The Fight For L.A.’s Street Food Vendors


Man holding tongs holds up a fried pork skin at an outdoor stall. Vendor Rigoberto Morales sells chicharrones in LA’s Pinata District in 2019. Agustin Paullier/AFP via Getty Images

Street vending is technically legal in Los Angeles, but vendors say landing a permit is often out of reach

This story was originally published on Civil Eats.

Outside the Big Saver Foods market in the small Los Angeles neighborhood of El Sereno, a cluster of sidewalk vendors wait in the parking lot for hungry customers to finish their shopping and stop by for a pupusa or an agua fresca. Follow the tantalizing scent of smoke and grilled chicken that wafts through the air, and you’ll arrive at Pollos Asado El Jaimito, where vendor Jaimie Trujillo is cooking up whole, spatchcocked birds on his outdoor grill.

Trujillo has been making his living as a street vendor in L.A. for three years, but he has only been setting up at this spot for a couple of months. At his previous location, local authorities sometimes cracked down on him for operating without a vending permit. Once, he even had to run and hide from them, lugging his entire grill full of chickens with him on foot so it wouldn’t be confiscated.

Still, Trujillo hasn’t tried to get a permit, because of the warnings he’s heard from other vendors. “They say it’s very difficult, because you need permission, kitchen licenses, and all these permits,” he says in Spanish.

Trujillo’s situation isn’t an uncommon one for street vendors in L.A., where the practice of selling food outdoors has been strictly regulated since tamaleros from Mexico and Chinese immigrants operating pushcarts became commonplace in the city around the turn of the 20th century.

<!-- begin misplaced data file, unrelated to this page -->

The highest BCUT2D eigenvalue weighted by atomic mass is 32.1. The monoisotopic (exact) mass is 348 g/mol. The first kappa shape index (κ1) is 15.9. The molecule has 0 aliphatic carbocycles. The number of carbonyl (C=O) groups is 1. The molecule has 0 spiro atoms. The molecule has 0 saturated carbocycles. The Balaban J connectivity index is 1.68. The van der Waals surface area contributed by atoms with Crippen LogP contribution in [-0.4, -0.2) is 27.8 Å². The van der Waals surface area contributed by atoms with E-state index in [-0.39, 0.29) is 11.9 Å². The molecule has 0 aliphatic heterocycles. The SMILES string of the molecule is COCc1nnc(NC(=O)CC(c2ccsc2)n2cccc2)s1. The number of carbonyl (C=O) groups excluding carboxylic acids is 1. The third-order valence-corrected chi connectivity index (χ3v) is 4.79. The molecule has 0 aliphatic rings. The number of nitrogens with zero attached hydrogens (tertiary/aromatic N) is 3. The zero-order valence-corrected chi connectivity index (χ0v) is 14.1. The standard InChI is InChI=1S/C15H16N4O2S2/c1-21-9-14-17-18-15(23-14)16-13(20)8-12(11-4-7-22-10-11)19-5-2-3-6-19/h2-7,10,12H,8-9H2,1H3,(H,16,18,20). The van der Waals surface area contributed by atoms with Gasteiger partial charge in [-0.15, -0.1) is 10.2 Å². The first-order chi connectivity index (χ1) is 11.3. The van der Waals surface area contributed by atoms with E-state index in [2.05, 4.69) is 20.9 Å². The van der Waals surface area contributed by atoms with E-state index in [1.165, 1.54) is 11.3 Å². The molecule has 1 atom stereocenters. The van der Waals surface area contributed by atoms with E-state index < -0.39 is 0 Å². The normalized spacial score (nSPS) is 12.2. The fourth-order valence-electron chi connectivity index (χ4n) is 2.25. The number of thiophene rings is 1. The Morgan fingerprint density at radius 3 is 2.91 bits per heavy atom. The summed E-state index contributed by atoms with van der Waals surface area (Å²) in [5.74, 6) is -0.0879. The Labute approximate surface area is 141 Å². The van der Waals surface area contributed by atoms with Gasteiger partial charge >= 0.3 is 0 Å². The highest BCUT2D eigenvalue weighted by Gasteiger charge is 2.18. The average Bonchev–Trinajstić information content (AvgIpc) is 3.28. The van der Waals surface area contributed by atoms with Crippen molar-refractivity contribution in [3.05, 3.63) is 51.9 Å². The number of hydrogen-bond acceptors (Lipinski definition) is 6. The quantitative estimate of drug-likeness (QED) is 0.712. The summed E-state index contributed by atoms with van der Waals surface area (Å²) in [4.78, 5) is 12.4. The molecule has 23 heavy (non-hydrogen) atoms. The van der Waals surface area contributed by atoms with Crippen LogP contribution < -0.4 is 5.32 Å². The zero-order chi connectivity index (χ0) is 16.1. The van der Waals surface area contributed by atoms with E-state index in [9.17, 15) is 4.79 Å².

Even though vending was technically legalized in California in 2018, state public health laws still make it almost impossible for most local vendors to get the permits they need to sell food in the formal economy, requiring extensive (and expensive) cart setups and prohibiting tasks like reheating food or cutting fruit.

Now, some advocates and politicians are pushing to overhaul the state’s outdated food code as part of a long-standing struggle to protect vendors from harassment, fines, and legal troubles. But others worry the proposed regulations don’t prioritize food safety enough to protect consumers.

It’s a battle that has been playing out for years in the many major U.S. cities where vending is either banned or strictly regulated. After street food carts were legalized in Chicago in 2015, advocates had to fight to lower steep licensing fines, and vendors in the city still aren’t allowed to prepare food on their carts or at home. In New York, vendors are pushing to reform a system where they can pay upwards of $20,000 for one of a limited number of permits on the black market.

In L.A., where carts selling chili-topped fruits, pupusas, and tacos can be found on almost every corner, the vendor-led campaign to legalize street food began when a group of women in Boyle Heights started speaking out against vendor harassment in 2008.

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Written by Nicole


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